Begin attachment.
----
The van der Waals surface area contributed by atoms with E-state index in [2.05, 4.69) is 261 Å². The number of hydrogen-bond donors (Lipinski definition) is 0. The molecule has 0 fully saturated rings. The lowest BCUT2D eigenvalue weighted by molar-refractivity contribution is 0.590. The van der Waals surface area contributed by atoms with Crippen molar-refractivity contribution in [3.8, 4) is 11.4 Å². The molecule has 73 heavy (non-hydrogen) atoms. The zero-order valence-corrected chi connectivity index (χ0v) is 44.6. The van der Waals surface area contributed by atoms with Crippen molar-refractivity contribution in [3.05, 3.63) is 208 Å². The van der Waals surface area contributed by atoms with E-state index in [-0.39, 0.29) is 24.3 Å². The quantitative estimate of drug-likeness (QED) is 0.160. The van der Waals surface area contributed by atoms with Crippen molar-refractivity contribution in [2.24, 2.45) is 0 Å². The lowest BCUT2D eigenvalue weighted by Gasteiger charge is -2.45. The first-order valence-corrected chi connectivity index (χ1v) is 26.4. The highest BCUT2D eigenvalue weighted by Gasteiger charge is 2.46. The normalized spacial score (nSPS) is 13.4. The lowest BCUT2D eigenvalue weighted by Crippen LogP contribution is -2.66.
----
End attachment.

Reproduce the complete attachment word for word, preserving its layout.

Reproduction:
The van der Waals surface area contributed by atoms with E-state index in [2.05, 4.69) is 261 Å². The number of hydrogen-bond donors (Lipinski definition) is 0. The molecule has 0 fully saturated rings. The lowest BCUT2D eigenvalue weighted by molar-refractivity contribution is 0.590. The van der Waals surface area contributed by atoms with Crippen molar-refractivity contribution in [3.8, 4) is 11.4 Å². The molecule has 73 heavy (non-hydrogen) atoms. The zero-order valence-corrected chi connectivity index (χ0v) is 44.6. The van der Waals surface area contributed by atoms with Crippen molar-refractivity contribution in [3.05, 3.63) is 208 Å². The van der Waals surface area contributed by atoms with E-state index in [-0.39, 0.29) is 24.3 Å². The quantitative estimate of drug-likeness (QED) is 0.160. The van der Waals surface area contributed by atoms with Crippen molar-refractivity contribution in [2.24, 2.45) is 0 Å². The lowest BCUT2D eigenvalue weighted by Gasteiger charge is -2.45. The first-order valence-corrected chi connectivity index (χ1v) is 26.4. The highest BCUT2D eigenvalue weighted by Gasteiger charge is 2.46. The normalized spacial score (nSPS) is 13.4. The lowest BCUT2D eigenvalue weighted by Crippen LogP contribution is -2.66.